when ignited, but it can be quenched by pouring water upon it. When confined in the chamber of a gun or the bore-hole of a rock, gun cotton will burn like gunpowder when ignited, if dry, and produce an explosion, but, in common with nitroglycerin Iron Cylinder filled with Water and containing A Naval Detonator. Before and after firing, shows the work accomplished by thirty-five grains of mercury fulminate. and other high explosives, gun cotton is best exploded and develops its maximum effect when detonated, a result which is secured by exploding a small quantity of mercury fulminate in contact with the dry material.
Mercury fulminate is made by dissolving mercury in nitric acid and pouring the solution thus produced into alcohol, when a violent reaction takes place and the fulminate is deposited as a crystalline gray powder. This powder is loaded in copper cases and, after drying, it is primed with dry-mealed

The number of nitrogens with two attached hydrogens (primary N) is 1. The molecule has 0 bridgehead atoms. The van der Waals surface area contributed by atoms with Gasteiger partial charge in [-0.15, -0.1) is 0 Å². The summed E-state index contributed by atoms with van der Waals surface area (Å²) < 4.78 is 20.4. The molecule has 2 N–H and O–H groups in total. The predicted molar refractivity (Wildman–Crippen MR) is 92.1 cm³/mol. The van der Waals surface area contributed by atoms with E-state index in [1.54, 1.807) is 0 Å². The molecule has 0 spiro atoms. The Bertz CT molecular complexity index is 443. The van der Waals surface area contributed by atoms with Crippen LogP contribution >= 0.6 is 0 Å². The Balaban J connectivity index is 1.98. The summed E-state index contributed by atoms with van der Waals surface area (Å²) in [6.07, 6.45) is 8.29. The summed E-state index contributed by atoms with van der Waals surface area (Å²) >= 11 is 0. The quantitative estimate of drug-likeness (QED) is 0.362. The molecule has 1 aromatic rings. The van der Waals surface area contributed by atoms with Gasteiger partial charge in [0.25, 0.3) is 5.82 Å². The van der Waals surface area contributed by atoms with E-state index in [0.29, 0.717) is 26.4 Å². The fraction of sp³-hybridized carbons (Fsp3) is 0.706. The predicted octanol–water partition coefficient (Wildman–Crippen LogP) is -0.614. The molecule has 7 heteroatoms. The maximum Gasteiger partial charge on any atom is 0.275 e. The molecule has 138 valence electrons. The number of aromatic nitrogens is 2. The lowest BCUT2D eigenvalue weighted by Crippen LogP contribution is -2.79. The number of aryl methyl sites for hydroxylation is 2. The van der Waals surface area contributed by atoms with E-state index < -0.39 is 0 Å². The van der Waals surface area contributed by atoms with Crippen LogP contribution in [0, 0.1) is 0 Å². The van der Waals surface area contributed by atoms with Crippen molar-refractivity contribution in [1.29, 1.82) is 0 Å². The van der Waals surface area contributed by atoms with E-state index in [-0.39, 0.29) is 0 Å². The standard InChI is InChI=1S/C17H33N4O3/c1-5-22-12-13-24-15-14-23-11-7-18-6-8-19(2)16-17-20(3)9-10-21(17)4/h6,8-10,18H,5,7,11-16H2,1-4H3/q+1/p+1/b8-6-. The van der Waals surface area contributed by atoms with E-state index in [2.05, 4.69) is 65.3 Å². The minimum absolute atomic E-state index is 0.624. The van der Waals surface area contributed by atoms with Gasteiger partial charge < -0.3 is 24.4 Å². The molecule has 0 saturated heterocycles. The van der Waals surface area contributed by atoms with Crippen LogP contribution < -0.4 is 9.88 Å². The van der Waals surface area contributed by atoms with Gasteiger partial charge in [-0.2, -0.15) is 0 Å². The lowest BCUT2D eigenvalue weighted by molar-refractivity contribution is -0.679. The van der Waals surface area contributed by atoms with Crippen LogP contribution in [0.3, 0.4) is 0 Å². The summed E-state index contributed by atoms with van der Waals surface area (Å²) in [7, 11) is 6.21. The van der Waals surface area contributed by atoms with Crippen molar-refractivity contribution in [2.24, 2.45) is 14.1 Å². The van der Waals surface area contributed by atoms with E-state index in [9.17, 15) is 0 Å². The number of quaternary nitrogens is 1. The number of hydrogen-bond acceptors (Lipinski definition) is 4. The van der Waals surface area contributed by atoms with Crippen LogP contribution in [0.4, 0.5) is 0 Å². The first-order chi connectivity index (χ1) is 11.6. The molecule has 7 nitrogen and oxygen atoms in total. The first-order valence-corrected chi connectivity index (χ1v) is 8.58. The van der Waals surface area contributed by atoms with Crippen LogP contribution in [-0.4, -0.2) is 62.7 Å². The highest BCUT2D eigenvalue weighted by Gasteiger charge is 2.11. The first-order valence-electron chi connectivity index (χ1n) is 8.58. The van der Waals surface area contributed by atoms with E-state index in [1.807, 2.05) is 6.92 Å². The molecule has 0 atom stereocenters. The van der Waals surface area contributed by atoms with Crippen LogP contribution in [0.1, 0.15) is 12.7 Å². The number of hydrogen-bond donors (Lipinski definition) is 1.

Smokeless Powders. In the bottle is indurite in flake grains. The larger grains are cylindrical and hexagonal multiperforated United States army grains. The bent grain in the foreground, looking like a piece of rubber tubing, is a grain of Maxim powder with a single canal. The flat strips in the foreground on the left are grains of the French B. N. powder. The flat strips in the foreground on the right are grains of the United States navy "pyrocellulose" powder.
gun cotton, the mouth of the case being closed with a sulphur-glass plug, through which pass two copper leading wires joined by a bridge of platinum-iridium wire, two one-thousandths of an inch in diame-